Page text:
Foreign Ministry – There will be no camp here for Haitians

Foreign Ministry – There will be no camp here for Haitians

The Dominican Republic’s foreign policy with its neighbor to the West is simple: “We cannot get tired of Haiti”. The Dominican foreign minister warned about this before indicating that the international community could do so, but never the Dominican Republic.

“The international community may get tired, but we have no alternative,” he says.

On January 10, the heads of the two countries met at the border and issued a nine-point declaration covering irregular migration flows and issues such as trade, maritime borders and health.

In response to these ideas, Roberto Alvarez says, they have developed two lunches, led by the President of the Republic, Luis Abinader, with only 11 to 12 ambassadors to discuss aid to Haiti.

The Dominican Republic is studying the possibility of contributing with Haiti to the energy issue. “We have the potential to sell food. We can cooperate on the issue of gas for cooking, today 65% ​​of people in Haiti use firewood or charcoal for cooking. We were in that position 60 years ago and with public policies we were able to get out,” says the foreign minister.

Foreign Minister Alvarez explains that in addition to the progress made on these issues, the country is working towards “coherence” on the Haiti case.

Looking there, a “Haitian Cabinet” has been created within the Ministry of Foreign Affairs, under the coordination of Minister Alvarez himself. The idea is that all mirex offices that deal with issues related to the neighboring country meet every week to achieve governmental “cohesion” at the local level.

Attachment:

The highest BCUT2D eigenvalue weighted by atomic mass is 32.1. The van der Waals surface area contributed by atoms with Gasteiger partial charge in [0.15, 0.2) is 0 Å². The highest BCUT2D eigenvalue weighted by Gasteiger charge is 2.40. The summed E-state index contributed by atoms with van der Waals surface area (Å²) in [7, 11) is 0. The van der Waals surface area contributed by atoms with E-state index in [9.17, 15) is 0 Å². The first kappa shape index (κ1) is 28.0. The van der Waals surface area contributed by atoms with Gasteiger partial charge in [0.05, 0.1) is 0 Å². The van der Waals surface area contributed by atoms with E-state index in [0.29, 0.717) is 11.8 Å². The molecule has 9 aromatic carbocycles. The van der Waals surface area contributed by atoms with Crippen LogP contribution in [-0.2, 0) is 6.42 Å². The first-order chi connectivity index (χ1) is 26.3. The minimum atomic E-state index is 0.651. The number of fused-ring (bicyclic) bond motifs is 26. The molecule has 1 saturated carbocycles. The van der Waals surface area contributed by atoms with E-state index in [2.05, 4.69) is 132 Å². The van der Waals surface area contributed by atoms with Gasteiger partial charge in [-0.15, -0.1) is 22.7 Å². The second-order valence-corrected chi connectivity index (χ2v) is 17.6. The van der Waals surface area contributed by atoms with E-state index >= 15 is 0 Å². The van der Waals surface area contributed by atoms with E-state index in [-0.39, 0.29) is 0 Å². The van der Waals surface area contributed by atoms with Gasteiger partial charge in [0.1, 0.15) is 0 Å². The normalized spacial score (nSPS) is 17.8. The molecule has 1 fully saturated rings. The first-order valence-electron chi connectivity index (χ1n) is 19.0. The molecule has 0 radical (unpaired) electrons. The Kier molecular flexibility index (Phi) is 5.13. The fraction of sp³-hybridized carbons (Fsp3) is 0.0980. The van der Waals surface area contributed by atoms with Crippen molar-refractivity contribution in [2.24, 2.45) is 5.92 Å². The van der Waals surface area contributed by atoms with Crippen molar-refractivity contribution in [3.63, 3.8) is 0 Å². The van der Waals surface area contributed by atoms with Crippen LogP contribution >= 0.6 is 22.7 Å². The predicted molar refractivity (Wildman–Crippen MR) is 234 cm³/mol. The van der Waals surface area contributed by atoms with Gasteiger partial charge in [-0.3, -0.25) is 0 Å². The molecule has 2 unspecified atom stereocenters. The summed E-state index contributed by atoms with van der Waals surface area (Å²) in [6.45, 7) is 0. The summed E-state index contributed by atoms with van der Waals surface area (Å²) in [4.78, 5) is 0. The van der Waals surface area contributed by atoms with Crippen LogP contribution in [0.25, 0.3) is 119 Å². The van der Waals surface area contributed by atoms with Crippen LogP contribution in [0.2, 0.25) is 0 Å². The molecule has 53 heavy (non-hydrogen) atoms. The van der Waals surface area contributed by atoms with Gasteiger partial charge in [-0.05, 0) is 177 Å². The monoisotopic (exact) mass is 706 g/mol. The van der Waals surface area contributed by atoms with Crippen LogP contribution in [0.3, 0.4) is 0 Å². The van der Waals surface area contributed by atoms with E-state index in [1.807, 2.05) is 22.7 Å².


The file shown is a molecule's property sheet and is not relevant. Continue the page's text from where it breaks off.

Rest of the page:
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The plan aims to develop policy coherence with Haiti, so that the Dominican Republic has a continuous and permanent state policy. The foreign minister said, “The change of government in Haiti does not affect, meaning that we can adapt without trying to start over every time there is a change in Haiti.”

Another important point being worked on is the identification of true Dominican interests in Haiti. What influences do we have in relation to Haiti? We define them clearly because this is clearly necessary … We have to be clear about the Dominican national interest, “he said.

Haiti is experiencing another episode in the cycle of social and political crisis, which keeps Juvenil Moise’s government and the political opposition at odds, who question the moment the president should leave power.

Some opponents believe that Moise’s mandate ends in February this year, while the Haitian head of state defends it a year later, in February, but in 2022.

The current government has drawn up a calendar indicating the transition approved by the Dominican Republic: an April referendum on the new political constitution; The first electoral round is in September and the second round in November, with the handover of power in February.


The contingency plan for mass flows of migrants in the Dominican Republic is not recognized by President Louis Abenadir’s administration as a document with binding force in the country.

“The president authorized me to say that this is a document that this government considers invalid and no binding force.” “It’s that simple,” the foreign minister said in an interview with Listin Diario.

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Alvarez said it was a document prepared during the administration of former President Danilo Medina, which was not known by the National Board of Immigration. There is no decision on that. This document has no binding force in this country, “he said.

The Chancellor also indicated that it is not among the government’s plans to set any refugee policy in the camps, “or anything like that.”

“It is not among the plans to set any policy for refugees or camps or anything like that. It is not included in the plans. He insisted that the government considers that this document has no legal force.”

Aygen Marsh

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